From that point I decided I would run my next three loops around 1:30 and finish right around 6 hours. I thought I could do that without having to push hard, giving my body a rest. That plan sounded pretty good, but it didn't factor in the 35 minute detour I was about to take. I was near the end of the the second loop when I looked at my watch and thought I should be about 10 minutes from the end of the loop. I kept running but never reached the bridge that comes at the end of each loop.

The next thing I know, I'm running in an open field. I didn't remember this from the first loop, I thought I was probably going the wrong way but I didn't have any evidence so I kept going. Then I past and old wooden out house, didn't remember this either, know I was almost sure I was going the wrong way, but not sure enough, I continued. Then I came to a paved road crossing, no trail on the other side, OK now I know for sure I'm going the wrong way. I turn around and run back until I see a marking.

I finally get back to the course but somehow I am know on the wrong side of the orange tape they put across the trails where your not suppose to run. I couldn't have been stupid enough to run right under that tape, could I? There are now course markings in both directions, I'm not sure which way I came from, so I didn't know which way to go. I picked a direction and started running, luckily it was the right way. I had somehow back tracked, and was no running the same trail I had just run about 30 minutes ago. Not only did I go off course, but I went backwards, nice.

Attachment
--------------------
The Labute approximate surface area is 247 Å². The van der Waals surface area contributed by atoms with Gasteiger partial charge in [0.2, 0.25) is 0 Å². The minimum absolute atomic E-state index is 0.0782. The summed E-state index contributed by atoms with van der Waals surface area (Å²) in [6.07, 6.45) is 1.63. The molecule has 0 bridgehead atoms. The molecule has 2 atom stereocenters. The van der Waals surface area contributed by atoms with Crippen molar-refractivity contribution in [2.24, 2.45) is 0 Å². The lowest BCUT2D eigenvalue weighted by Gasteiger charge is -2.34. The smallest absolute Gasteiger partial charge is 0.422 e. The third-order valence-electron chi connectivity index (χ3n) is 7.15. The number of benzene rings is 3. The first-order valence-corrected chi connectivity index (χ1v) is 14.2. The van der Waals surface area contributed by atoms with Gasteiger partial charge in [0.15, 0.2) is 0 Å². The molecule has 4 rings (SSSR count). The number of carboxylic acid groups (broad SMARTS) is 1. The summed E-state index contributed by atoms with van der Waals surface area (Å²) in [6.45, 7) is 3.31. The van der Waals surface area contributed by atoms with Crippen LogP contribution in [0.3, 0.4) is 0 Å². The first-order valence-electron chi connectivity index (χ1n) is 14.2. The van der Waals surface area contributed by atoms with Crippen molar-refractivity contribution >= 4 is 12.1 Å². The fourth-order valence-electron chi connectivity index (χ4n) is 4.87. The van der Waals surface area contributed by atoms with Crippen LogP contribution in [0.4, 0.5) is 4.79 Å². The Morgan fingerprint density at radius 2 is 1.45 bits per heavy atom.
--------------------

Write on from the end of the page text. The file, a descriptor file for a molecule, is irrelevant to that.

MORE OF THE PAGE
That meant I had to climb the biggest hill on the course twice for the second loop. Once I climbed the hill for the second time I discovered what cause me to make the wrong turn. Some ass hole cut the Orange ribbon that was tide across the trail signifying that your not supposed to go that way. I re-tied the ribbon and continued to the end of the loop. The second loop took 2:05. So much for 6 hours.

After that I never really got back into a rhythm and just plodded along trying not to work too hard. It's times like these I try to cherish the fact that I have the desire and ability to be out in nature and cover these vast distances. I ended up coming into the finish line in 6:53:25, a cool 53 seconds faster than last year (although I didn't get lost last year.) It was another enjoyable day on the trails. I'm now 25% of the way to my 100 ultra goal!

Thursday, October 25, 2007

1 mile warm-up: 7:41

Stadium stair repeats: 30 stairs X 10 repeats

Tuesday, October 23, 2007

5 miles, 7:37 Overall pace, Track